Reflective Writing for Medical Students on the Surgical Clerkship: Oxymoron or Antidote?

Published

Journal Article

Reflective writing has emerged as a solution to declining empathy during clinical training. However, the role for reflective writing has not been studied in a surgical setting. The aim of this proof-of-concept study was to assess receptivity to a reflective-writing intervention among third-year medical students on their surgical clerkship.The reflective-writing intervention was a 1-hour, peer-facilitated writing workshop. This study employed a pre-post-intervention design. Subjects were surveyed on their experience 4 weeks before participation in the intervention and immediately afterwards. Surveys assessed student receptivity to reflective writing as well as self-perceived empathy, writing habits, and communication behaviors using a Likert-response scale. Quantitative responses were analyzed using paired t tests and linear regression. Qualitative responses were analyzed using an iterative consensus model.Yale-New Haven hospital, a tertiary care academic center.All medical students of Yale School of Medicine, rotating on their surgical clerkship during a 9-month period (74 in total) were eligible. In all, 25 students completed this study.The proportion of students desiring more opportunities for reflective writing increased from 32%-64%. The proportion of students receptive to a mandatory writing workshop increased from 16%-40%. These differences were both significant (p = 0.003 and p = 0.001). In all, 88% of students also reported new insight as a result of the workshop. In total, 39% of students reported a more positive impression of the surgical profession after participation.Overall, the workshop was well-received by students and improved student attitudes toward reflective writing and the surgical profession. Larger studies are required to validate the effect of this workshop on objective empathy measures. This study demonstrates how reflective writing can be incorporated into a presurgical curriculum.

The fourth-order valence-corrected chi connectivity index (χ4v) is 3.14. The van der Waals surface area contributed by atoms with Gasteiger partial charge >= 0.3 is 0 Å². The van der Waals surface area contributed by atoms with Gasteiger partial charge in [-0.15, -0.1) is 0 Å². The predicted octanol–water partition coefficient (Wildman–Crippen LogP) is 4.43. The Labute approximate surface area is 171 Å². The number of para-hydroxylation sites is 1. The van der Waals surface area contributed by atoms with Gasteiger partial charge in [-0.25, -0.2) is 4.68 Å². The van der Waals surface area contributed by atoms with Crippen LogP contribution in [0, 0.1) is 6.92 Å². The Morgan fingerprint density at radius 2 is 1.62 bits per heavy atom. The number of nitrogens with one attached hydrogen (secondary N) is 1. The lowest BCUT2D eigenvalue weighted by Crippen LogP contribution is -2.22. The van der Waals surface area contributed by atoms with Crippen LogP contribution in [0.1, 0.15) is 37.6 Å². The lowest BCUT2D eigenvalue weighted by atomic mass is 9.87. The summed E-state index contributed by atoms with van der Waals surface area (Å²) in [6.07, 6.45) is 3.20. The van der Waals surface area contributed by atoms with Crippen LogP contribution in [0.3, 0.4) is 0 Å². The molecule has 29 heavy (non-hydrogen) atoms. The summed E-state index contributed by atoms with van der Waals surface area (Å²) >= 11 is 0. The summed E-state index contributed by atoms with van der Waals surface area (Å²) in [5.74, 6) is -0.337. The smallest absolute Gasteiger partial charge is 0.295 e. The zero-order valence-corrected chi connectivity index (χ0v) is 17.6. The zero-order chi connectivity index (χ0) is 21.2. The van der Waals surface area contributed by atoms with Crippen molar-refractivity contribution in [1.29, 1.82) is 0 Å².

Full Text

Duke Authors

Cited Authors

  • Liu, GZ; Jawitz, OK; Zheng, D; Gusberg, RJ; Kim, AW

Published Date

  • March 2016

Published In

Volume / Issue

  • 73 / 2

Start / End Page

  • 296 - 304

PubMed ID

  • 26794901

Pubmed Central ID

  • 26794901

Electronic International Standard Serial Number (EISSN)

  • 1878-7452

International Standard Serial Number (ISSN)

  • 1931-7204

Digital Object Identifier (DOI)

  • 10.1016/j.jsurg.2015.11.002

Language

  • eng